American Civil War Medicine & Surgical Antiques

Surgical Set collection from 1860 to 1865 - Civilian and Military

Civil War:  Medicine, Surgeon Education & Medical Textbooks

 Dr. Michael Echols  &  Dr. Doug Arbittier


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American Civil War Surgical Antiques

Research and Identification

Civil War Era Surgical Sets, Surgeon's Images

Civil War Surgeon Education & Medical Textbooks

Established 1995    .     Dr. Michael Echols Collection


As seen in:  Warman's Civil War Collectibles, Antique Week, Northeast Antiques, and various TV programs, Antiques & Collecting publications


Trephine, Neurosurgery, Trepanation

By Dr. Michael Echols

Drawings from Bourgery & Jacob

Trepanning is the medical process of drilling or cutting a hole into the skull in order to relieve pressure on the brain tissue, lift a compression fracture of the skull, or remove a blood clot on the brain.  If a person had a concussion with depression of the skull bone, that depressed area would need to be lifted or removed and then the clot under the concussion removed to alleviate trauma induced symptoms.  

The process is documented to have been performed as far back as 4000 years ago by the Inca Indians of Peru.  If you would like more information on this procedure and the history, please do a search for the words: trephine, Inca, neurosurgery, trepanning, trepan on

Trepanning (pronounced: tree-panning), as was frequently practiced in America during the 1800's, was performed with an instrument called a trephine (pronounced: tray-feene or tree-fine) which actually is a saw that cuts a circular hole in the scull.

The scalp over the skull is first incised with a scalpel, a flap laid back, and the hole bored or saw cut by a twisting motion of the trephine.  In some types of trephines, there is a center drill which holds and guides the outer cutting edge of the saw.  There are two main types of trephine saws, the earlier crown type and the later Galt type.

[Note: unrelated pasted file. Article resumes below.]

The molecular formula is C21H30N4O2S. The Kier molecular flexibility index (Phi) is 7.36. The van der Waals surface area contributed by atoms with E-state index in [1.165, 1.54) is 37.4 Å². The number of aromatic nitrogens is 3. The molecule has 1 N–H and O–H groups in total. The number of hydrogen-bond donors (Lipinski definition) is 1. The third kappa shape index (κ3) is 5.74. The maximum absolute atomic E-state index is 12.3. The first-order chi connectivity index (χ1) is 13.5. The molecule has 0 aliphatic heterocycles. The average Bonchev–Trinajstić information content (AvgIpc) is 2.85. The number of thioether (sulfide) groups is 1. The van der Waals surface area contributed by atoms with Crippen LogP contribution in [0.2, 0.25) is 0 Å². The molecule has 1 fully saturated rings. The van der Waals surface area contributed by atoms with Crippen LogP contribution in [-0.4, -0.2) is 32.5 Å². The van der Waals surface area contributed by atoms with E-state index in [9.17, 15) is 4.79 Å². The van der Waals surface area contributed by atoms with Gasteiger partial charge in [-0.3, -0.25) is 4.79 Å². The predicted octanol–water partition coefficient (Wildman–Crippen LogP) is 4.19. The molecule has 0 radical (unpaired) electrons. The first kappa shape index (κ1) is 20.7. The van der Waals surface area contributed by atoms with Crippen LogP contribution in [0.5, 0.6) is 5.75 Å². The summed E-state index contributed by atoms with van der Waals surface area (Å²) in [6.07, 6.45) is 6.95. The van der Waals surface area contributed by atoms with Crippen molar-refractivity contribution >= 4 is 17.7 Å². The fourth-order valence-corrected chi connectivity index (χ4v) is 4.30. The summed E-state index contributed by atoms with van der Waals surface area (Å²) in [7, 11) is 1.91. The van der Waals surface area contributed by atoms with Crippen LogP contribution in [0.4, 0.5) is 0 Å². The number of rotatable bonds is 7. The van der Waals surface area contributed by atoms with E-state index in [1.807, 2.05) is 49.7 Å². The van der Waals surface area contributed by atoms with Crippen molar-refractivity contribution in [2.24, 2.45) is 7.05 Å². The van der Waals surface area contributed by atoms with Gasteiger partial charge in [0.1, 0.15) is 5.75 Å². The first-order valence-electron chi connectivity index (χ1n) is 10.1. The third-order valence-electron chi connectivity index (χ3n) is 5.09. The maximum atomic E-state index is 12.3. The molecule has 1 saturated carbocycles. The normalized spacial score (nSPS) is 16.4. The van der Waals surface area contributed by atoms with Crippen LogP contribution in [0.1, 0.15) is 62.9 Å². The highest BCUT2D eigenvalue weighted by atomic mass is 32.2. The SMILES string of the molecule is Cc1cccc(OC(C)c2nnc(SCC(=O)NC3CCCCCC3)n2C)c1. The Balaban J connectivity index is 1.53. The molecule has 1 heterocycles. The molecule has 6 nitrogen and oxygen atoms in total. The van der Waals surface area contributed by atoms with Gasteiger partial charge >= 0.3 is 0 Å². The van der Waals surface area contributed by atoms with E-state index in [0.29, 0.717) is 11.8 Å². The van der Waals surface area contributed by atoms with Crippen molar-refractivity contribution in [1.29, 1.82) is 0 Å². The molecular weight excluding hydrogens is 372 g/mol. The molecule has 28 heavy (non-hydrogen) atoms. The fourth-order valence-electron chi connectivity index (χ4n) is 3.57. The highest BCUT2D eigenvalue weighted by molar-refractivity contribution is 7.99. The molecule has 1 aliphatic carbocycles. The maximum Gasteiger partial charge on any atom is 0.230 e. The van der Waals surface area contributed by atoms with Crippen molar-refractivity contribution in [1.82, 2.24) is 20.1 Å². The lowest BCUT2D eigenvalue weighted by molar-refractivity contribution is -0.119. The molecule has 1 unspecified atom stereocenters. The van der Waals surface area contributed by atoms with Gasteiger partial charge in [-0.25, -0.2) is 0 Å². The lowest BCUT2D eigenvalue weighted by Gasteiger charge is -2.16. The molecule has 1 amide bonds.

Case study citations of trepanning performed during the Civil War from the Medical and Surgical History of the War of Revolution

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Scalpel for tissue incision



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Trephine with 'Galt' style saw (assembled) c. 1870


An all 'metal' trephine, post 1900

Another instrument used for this procedure is the Hey saw, which has both a straight and curved tooth edge for cutting into the skull.

mvc-097s.jpg (14885 bytes)

Hey saw used to cut into the skull bone

The circular piece of bone, about the size of a nickel is then removed by using one end of a  lenticular or bone rasp to lift out the bone, then the edges of the bone would be smoothed with the rasp. 

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Bone file for smoothing edges and lifting out parts of bone.

Any bone dust could then be removed with the bone brush before cutting into the dura, which is the outer covering of the brain.

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Bone brush to remove bone sawdust from the cutting site.

Examples of American cased trepanning sets

Wiegand & Snowden, c. 1830



Pre-1860 removable handles, (center is turned wood), (left is carved ebonized wood), (right is heat molded)




Pre-1860 Crown type cutting heads, typical of the 1830-50 era


Variations on Hey saw designs



Fig. 1: Cased Trepanning set                                 Fig. 2: Trepanning instruments